Christine, immediately ashamed of herself for discouraging Spock's innocent and obviously sincere expression of gratitude, cradled the necklace carefully in her hands and studied it in admiration for a moment before looking back up at Spock.  "I'm sorry; I *do* understand, Spock.  It's just that it's such a surprise," she apologized sincerely.  "I take it that Captain Kirk helped you pick it out."

    "Yes..." Spock paused, studying Christine dubiously for a moment but reassured by the expression he saw in her eyes.  "You *are* certain you like it?"

    "It's beautiful," she reiterated gently.

    "Would you like to wear it?"

    "Oh, yes!"  Christine stood up and turned around, allowing Spock to fasten the necklace around her neck.  Then he positioned her in front of a mirror, and together they examined her reflection.

    "It's gorgeous on you, Christine," Kirk commented, getting up to leave.

    "Thank you, Captain."

    "Yes, it suits you perfectly," McCoy added.  Then he stage-whispered, "Very Human of you, Spock"--and quickly ducked out after Kirk.

    Spock ignored him, his attention still focused on Christine's reflection.  "The jewels match your eyes," he noted softly, as if for the first time.  In fact, that had been a major factor in his choice of the necklace; he had decided not to concern himself with the illogic of that unless Christine rejected the gift.  If she accepted it, as she seemed to have, perhaps the reasoning behind his choice wasn't so illogical after all.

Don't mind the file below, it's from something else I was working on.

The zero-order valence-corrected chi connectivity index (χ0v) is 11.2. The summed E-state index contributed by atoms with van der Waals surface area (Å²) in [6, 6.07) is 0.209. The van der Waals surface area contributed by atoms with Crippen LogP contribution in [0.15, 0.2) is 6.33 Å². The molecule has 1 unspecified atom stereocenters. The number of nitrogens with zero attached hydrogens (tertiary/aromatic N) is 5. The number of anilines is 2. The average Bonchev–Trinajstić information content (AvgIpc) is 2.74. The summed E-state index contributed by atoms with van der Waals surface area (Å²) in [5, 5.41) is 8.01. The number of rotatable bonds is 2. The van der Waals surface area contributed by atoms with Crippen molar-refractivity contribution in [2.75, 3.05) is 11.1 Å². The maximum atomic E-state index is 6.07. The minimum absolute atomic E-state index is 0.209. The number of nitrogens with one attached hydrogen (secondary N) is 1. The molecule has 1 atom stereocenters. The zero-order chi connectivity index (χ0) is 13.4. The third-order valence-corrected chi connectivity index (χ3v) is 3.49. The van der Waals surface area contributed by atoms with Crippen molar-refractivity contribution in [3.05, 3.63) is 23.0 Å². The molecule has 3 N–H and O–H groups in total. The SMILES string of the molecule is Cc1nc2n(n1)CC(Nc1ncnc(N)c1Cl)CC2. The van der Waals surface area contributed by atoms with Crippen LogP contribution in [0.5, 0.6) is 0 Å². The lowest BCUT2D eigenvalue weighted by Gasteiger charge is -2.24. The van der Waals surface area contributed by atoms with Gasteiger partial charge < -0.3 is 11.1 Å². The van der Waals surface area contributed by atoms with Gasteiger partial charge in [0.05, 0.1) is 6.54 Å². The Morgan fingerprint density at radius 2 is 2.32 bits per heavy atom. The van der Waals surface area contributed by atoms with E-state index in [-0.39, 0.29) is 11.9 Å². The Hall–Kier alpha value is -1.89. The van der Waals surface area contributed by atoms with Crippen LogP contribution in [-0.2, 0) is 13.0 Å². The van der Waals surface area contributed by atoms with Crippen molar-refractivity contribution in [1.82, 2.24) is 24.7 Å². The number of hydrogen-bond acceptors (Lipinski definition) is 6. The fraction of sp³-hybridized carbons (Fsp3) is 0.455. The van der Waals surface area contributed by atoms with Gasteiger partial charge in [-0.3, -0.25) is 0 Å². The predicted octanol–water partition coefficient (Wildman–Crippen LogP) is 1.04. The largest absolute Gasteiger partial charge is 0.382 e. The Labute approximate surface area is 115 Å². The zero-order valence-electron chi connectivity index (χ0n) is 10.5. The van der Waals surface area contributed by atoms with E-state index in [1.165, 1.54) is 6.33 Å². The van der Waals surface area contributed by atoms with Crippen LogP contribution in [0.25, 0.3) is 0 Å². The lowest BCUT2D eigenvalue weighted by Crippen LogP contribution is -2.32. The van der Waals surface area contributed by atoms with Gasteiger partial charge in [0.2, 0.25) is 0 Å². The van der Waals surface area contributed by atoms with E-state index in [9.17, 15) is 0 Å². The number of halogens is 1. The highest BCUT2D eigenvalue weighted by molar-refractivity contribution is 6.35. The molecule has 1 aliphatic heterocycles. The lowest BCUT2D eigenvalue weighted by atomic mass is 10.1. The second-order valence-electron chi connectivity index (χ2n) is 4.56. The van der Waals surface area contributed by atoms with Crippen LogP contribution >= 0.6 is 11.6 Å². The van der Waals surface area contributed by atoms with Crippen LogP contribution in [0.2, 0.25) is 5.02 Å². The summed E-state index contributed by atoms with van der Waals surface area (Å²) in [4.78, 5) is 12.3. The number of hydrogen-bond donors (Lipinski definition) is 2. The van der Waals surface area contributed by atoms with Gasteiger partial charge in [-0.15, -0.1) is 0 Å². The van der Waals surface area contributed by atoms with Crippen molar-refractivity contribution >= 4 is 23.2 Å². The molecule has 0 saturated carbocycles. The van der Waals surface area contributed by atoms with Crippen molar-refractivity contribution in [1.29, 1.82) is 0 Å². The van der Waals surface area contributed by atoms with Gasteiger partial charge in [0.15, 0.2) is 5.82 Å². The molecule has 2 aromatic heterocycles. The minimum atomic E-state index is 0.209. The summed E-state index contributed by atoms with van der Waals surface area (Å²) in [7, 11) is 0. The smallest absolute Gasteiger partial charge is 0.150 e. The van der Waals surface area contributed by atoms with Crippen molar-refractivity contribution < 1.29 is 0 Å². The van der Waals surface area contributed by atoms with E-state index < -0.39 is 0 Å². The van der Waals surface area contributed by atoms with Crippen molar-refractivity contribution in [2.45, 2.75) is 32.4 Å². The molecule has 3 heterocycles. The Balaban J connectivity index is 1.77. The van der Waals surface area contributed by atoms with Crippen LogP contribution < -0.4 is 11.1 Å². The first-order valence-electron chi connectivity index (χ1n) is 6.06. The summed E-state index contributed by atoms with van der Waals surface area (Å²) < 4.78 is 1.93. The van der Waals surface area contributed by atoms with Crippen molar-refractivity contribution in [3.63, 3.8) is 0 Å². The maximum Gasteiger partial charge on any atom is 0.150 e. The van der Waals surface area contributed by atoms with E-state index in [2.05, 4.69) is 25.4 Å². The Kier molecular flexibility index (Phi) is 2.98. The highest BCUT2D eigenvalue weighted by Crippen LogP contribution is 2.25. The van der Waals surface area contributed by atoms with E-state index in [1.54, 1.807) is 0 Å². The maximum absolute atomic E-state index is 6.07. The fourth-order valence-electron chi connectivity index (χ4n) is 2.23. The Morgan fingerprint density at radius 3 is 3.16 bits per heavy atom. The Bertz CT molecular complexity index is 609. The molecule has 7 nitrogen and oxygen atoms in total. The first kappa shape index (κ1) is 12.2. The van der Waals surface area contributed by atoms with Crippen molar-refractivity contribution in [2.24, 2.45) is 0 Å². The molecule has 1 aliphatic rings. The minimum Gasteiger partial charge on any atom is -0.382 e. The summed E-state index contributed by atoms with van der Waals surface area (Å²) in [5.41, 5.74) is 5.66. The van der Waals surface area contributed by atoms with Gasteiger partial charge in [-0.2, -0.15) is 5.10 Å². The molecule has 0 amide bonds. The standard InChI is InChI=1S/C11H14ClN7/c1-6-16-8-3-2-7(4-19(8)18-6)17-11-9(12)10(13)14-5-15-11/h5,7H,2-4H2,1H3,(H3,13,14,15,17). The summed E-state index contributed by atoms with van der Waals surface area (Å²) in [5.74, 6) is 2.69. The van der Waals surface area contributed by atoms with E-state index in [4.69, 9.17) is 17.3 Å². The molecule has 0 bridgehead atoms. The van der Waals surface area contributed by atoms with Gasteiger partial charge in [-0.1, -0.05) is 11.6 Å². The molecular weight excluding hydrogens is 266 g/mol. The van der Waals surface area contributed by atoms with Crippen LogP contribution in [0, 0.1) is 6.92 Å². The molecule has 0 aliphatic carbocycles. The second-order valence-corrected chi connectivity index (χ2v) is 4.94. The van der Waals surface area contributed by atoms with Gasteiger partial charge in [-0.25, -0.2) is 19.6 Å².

Christine turned toward him and took his hands in hers.  "It's the most wonderful gift I've ever received, Spock--partly because the necklace is so beautiful, but mostly because it's from you.  I'll treasure it always."

    As Spock bowed his head in acknowledgement and appreciation, Christine released his hands and cautiously slipped her arms around him, holding him for a time.  While she was still holding him--and Spock was conveniently unable to see her face--she spoke again: "Spock, I wish..."

    Spock waited, but she did not continue.  "Yes?" he prompted finally. "What is it you wish?"

    Christine resumed speaking, encouraged somewhat by the gentle, unreproachful tone of his voice.  "I'd kiss you," she admitted at last, stepping back and looking into his eyes.  "I mean, if...I thought you'd let me."

    Spock studied her indecisively, remembering Kirk's earlier suggestion and now finding himself inexplicably considering that which he had previously been unwilling to consider.  "*More* emotionalism, Dr. Chapel?" he questioned--but his voice was unchanged; there was still no sign of disapproval, or even any real embarrassment.

    She smiled at him.  "At the moment, it seems to be the logical thing to do."

    Spock did not smile back, but there was amusement and acceptance within his dark eyes as he realized he could find no reason to refuse her.  It seemed a small thing to ask, after all--and he knew without Kirk's reminder how happy it would make her.  He silently stepped closer to her, his hands again clasped behind his back, and raised an eyebrow at her, obviously waiting.